Deception is one of the most significant and pervasive social phenomena of our age (Miller & Stiff, 1993), and has frequently been the focus of communication and psychological inquiry. Knapp, Hart, and Dennis (1974) suggest deception is "publicly condemned, yet privately practiced by a significant proportion of the population" (p. 15). Given the prevalence of deception in interactions, and that deceptive acts affect our personal, academic and professional lives (Burgoon & Buller, 1994; McCornack & Levine, 1990a, Miller & Stiff, 1993), it is not surprising that deception research continues to flourish.
While many aspects of deception have been explored at length (e.g., detection of deception and identification of nonverbal cues), recent deception research has shifted toward examining deceptive message design (e.g., Bavelas, Black, Chovil, & Mullett, 1990; Burgoon, Buller, Guerrero, Afifi, Feldman, 1996; McCornack, 1992). This research, however, has viewed deceptive messages from a Western perspective, and has failed to consider how those from non-Western cultures might view deception and deceptive messages.
Examination of communication processes in different cultures is essential given that communication is not only an integral part of culture, but also the primary means whereby culture is transmitted (Hamnett & Brislin, 1980). Advances in communication technology and a shift toward a global economy will serve to increase opportunity for intercultural interaction. There is a vast amount of variability in interpersonal communication processes across cultures which has not been explored by those studies examining only one culture (Gudykunst & Ting-Toomey, 1988). The generalizability of those deception studies conducted in the United States is questionable without examining the role of culture (O'Hair, Cody, Wang, & Chao, 1990).
The goal of this paper to explore how those with both Western and non-Western cultural orientations view potentially deceptive messages. Specifically, the current study investigates Information Manipulation Theory (McCornack, 1992) in a multicultural population.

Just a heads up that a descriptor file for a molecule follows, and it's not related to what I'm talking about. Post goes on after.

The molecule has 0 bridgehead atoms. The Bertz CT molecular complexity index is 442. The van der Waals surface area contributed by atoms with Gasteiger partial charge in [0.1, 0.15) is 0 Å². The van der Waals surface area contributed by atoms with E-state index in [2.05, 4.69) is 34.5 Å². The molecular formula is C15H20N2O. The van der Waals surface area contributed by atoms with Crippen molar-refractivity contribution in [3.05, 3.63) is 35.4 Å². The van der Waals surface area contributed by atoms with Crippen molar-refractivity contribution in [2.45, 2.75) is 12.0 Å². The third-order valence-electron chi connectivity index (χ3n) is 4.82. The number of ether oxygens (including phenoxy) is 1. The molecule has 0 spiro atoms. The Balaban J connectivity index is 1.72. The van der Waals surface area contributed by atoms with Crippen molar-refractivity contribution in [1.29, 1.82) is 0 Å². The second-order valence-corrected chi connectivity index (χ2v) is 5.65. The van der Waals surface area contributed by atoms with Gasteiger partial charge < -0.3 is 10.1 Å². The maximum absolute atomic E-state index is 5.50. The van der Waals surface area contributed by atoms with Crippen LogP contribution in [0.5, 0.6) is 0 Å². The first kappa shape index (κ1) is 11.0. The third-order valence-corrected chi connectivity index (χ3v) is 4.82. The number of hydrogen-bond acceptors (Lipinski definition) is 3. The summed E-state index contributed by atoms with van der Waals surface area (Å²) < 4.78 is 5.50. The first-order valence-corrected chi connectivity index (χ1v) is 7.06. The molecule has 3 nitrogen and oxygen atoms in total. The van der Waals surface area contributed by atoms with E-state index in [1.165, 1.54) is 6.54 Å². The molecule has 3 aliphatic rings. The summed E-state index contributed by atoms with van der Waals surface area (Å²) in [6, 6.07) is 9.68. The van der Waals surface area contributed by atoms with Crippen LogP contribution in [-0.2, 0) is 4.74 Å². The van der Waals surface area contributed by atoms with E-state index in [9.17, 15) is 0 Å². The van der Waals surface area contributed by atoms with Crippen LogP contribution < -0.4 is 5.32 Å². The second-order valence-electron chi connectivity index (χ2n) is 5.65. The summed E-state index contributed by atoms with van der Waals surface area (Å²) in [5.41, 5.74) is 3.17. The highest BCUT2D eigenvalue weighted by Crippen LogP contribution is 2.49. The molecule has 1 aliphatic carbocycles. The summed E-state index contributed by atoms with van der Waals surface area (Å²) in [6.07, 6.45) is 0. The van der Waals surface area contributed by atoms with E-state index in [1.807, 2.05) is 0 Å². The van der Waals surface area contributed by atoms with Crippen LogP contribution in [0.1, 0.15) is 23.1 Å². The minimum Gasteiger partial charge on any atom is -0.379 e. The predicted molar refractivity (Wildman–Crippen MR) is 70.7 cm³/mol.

Deception, Deceptive Messages, and Information Manipulation Theory
The bulk of research on deception has centered around nonverbal deception cues (e.g., Ekman, 1985; Ekman & Friesen, 1974) and the detection of deception (e.g., DePaulo, Lanier, & Davis, 1983; McCornack & Levine, 1990b; McCornack & Parks, 1986; Toris & DePaulo, 1985). This research suggests that humans are generally poor deception detectors, likely to assume that others are truthful, and often leak deception cues nonverbally (see Kalbfleisch, 1985; Miller & Stiff, 1993; Zuckerman, DePaulo, & Rosenthal, 1981, for reviews).
Other researchers have viewed deception in terms of strategies used to deceive, and have formulated a number of typologies. These taxonomies include various labels for message types such as: "lies," "exaggerations," and "diversionary responses" (Turner et al., 1975), or "fictions," "crimes," and "unlies" (Hopper & Bell, 1984).
The content and production of deceptive messages have recently been examined in a different light by deception scholars (e.g., Bavelas et al., 1990; Galasinski, 1994; McCornack, 1992; McCornack, Levine, Solowczuk, Torres, & Campbell, 1992). Bavelas et al. (1990) define deception in a purely linguistic manner and argue that messages can range from true to false along a continuum. They also state that the ways in which messages are stated can range from clear to equivocal and suggest that people do not generally lie, they just avoid clear messages (Bavelas et al., 1990).
Expanding on the work of Bavelas and others (e.g., Metts, 1989; Turner et al., 1975), McCornack (1992) proposed Information Manipulation Theory (IMT). IMT is based on Grice's (1989) Cooperative Principle, and suggests that conversational understanding rests on the assumption that others are behaving in a cooperative manner. …